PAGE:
In possibly the coolest news for aviation geeks who cover the technology sector – so, you know, basically just the author of this article – a former University of Cincinnati doctoral candidate has created a Raspberry Pi-powered AI that can fly simulated fighter aircraft.
ALPHA, according to retired Col. Gene Lee, is “the most aggressive, responsive, dynamic and credible AI I’ve seen to date.” Lee, according to the University of Cincinnati magazine that originally publicized the research, has yet to defeat ALPHA in simulated aerial combat.
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ALPHA, the brainchild of Nick Ernest, works via what’s called a Genetic Fuzzy Tree system, allowing the artificial intelligence to make complicated decisions based on inputs from many sources without using an excess of computing power.
The idea is to have the system making decisions more like humans do, rather than have it directly comparing variables and purely numeric data. A wide receiver in a football game, said Ernest, doesn’t think about the cornerback’s precise 40-yard-dash time or number of interceptions this year.
“That receiver – rather than standing still on the line of scrimmage before the play trying to remember all of the different specific statistics and what they mean individually and combined to how he should change his performance – would just consider the cornerback as ‘really good,’” he said.
ALPHA’s current fighter-ace-besting iteration is the product of automated development and “training” – different variations of the system are matched against each other and the most successful ones make up the code base for the next version. So, in other words, it teaches itself and it’s only going to get better. If it can learn to ride a motorcycle and play shirtless beach volleyball, the fighter pilot may become a thing of the past.
Raspberry Pi + Amazon Alexa = ?
If you’ve ever had a hankering to get to behind-the-scenes grips with Amazon’s Alexa voice assistant service, here’s your chance: Hackster.io is running a contest this month to see who can combine the Raspberry Pi with Alexa in the most interesting way.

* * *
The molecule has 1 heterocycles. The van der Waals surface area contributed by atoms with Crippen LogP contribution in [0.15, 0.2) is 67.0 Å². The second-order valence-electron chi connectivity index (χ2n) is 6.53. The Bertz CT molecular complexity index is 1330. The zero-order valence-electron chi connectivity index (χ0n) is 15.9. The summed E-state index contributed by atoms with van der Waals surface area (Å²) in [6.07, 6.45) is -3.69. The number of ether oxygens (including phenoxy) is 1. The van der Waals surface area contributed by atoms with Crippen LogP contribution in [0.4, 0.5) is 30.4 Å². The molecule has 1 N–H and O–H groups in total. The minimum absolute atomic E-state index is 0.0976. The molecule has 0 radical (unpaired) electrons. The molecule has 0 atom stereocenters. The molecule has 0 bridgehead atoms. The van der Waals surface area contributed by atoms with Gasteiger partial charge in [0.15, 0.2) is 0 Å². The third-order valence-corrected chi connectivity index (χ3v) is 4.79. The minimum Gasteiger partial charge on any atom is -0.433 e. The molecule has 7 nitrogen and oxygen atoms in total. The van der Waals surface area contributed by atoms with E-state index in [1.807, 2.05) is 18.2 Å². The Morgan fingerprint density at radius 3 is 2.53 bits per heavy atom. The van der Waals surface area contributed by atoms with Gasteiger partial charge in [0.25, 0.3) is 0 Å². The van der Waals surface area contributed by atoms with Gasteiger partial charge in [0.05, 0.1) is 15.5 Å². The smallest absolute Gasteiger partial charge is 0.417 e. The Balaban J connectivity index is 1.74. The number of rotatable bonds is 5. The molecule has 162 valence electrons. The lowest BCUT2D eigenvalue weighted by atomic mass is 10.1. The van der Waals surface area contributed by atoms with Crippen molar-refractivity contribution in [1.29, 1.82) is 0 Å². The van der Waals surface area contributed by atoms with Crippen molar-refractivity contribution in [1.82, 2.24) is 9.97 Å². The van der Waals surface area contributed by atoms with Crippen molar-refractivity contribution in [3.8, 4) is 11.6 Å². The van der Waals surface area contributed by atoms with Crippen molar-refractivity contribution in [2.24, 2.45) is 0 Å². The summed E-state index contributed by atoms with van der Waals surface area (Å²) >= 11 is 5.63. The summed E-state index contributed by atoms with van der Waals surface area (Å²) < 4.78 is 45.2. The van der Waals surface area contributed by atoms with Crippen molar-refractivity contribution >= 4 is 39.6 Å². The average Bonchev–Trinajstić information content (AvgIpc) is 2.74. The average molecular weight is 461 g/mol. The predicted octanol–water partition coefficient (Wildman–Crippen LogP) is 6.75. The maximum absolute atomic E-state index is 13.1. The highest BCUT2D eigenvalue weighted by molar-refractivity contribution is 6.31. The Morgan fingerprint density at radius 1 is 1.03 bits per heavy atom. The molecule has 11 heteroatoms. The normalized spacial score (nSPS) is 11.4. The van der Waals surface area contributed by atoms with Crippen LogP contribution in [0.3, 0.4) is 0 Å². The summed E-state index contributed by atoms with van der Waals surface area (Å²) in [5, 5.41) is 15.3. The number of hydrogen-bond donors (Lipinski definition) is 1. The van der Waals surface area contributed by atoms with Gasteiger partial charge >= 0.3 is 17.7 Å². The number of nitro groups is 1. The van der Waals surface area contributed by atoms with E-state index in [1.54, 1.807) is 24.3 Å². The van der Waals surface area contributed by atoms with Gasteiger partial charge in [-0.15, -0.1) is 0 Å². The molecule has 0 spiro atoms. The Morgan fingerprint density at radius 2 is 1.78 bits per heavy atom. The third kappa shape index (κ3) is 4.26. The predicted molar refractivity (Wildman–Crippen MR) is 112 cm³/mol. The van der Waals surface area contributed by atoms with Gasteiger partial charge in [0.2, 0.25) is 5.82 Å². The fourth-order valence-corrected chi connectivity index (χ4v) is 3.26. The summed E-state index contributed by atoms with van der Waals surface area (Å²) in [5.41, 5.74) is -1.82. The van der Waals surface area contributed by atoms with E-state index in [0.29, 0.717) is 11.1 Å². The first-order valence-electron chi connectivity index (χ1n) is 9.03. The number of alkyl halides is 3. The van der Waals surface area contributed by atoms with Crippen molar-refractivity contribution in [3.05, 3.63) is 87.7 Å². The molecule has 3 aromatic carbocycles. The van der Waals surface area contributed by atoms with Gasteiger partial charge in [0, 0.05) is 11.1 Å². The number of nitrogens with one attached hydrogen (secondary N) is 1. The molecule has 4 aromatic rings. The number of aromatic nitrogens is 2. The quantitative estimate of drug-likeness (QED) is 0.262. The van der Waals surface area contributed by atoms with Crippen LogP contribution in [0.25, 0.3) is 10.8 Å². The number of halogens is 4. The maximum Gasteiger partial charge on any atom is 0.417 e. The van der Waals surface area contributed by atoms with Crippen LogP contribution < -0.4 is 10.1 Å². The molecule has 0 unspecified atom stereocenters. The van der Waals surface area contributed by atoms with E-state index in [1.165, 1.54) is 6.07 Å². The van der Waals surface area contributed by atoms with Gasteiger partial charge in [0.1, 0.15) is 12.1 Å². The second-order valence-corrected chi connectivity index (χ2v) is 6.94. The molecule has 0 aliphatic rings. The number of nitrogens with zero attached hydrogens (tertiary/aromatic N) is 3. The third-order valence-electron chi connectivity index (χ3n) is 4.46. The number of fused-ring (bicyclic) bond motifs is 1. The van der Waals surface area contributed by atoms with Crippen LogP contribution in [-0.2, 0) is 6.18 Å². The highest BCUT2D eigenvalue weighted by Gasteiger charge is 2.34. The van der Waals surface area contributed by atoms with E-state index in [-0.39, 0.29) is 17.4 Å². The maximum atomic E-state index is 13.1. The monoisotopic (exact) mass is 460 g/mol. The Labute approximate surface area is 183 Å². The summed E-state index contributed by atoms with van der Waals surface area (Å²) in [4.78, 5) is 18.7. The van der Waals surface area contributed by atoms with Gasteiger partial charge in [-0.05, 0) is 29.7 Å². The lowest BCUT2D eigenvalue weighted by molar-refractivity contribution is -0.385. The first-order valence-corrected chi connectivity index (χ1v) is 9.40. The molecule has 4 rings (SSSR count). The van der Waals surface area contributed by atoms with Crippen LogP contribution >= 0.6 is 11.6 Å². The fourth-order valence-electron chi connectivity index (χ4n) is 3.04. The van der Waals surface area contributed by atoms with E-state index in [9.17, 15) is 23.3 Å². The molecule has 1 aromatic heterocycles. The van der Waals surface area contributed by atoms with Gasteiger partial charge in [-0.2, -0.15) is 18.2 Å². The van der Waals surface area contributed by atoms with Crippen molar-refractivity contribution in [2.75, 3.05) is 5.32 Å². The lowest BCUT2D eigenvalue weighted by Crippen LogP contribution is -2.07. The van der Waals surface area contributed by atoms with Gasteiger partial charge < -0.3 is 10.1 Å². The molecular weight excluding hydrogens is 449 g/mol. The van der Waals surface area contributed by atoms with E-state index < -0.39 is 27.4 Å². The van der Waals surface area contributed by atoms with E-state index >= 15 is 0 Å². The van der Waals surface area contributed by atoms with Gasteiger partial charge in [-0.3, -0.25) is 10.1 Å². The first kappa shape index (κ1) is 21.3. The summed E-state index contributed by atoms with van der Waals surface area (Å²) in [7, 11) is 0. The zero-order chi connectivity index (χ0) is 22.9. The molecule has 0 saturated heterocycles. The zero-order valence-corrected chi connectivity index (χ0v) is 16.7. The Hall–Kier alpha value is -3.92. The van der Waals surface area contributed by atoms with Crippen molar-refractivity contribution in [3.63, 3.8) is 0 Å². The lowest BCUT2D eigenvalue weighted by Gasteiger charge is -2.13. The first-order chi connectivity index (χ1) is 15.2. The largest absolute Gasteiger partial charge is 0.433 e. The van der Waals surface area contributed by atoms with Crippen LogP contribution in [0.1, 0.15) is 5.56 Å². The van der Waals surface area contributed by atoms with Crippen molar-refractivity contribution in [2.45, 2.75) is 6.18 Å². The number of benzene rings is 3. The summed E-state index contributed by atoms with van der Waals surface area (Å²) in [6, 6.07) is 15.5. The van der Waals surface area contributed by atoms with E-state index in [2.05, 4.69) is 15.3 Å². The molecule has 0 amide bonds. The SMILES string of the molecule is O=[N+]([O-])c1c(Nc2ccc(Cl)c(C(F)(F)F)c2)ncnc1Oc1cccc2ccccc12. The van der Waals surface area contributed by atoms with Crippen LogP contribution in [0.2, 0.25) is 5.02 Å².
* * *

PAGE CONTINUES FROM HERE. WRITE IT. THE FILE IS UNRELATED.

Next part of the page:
The Internet of Voice challenge (full details here) demands the use of the best voice user interface practices, full documentation of all code and hardware design, and a lot of creativity.
For those of you who don’t want to play the video: Raspberry Pi founder Eben Upton explains that there are two categories for the contest, which ends Aug. 1. One set of prizes will be given to the project that makes the best use of the Alexa Skills Kit (IoT control and so on), and another awarded to the better-known Alexa Voice Service. Get hacking!
A closer look at Raspberry Pi thin clients
With all due respect to thin client inventor Jeff McNaught, who gently rubbished the concept of Raspberry Pi-based thin clients in the last installment of this column, Viewsonic’s undercutting his argument a little bit by going to market with a thin client built around a Raspberry Pi 3 for around $100.
OK, it’s not quite the $50 price point that Dell’s McNaught mooted last time around, but that’s still pretty cheap for a thin client – prices for new, modern thin clients on Newegg start around $75, so, depending on features, $100 could be pretty competitive.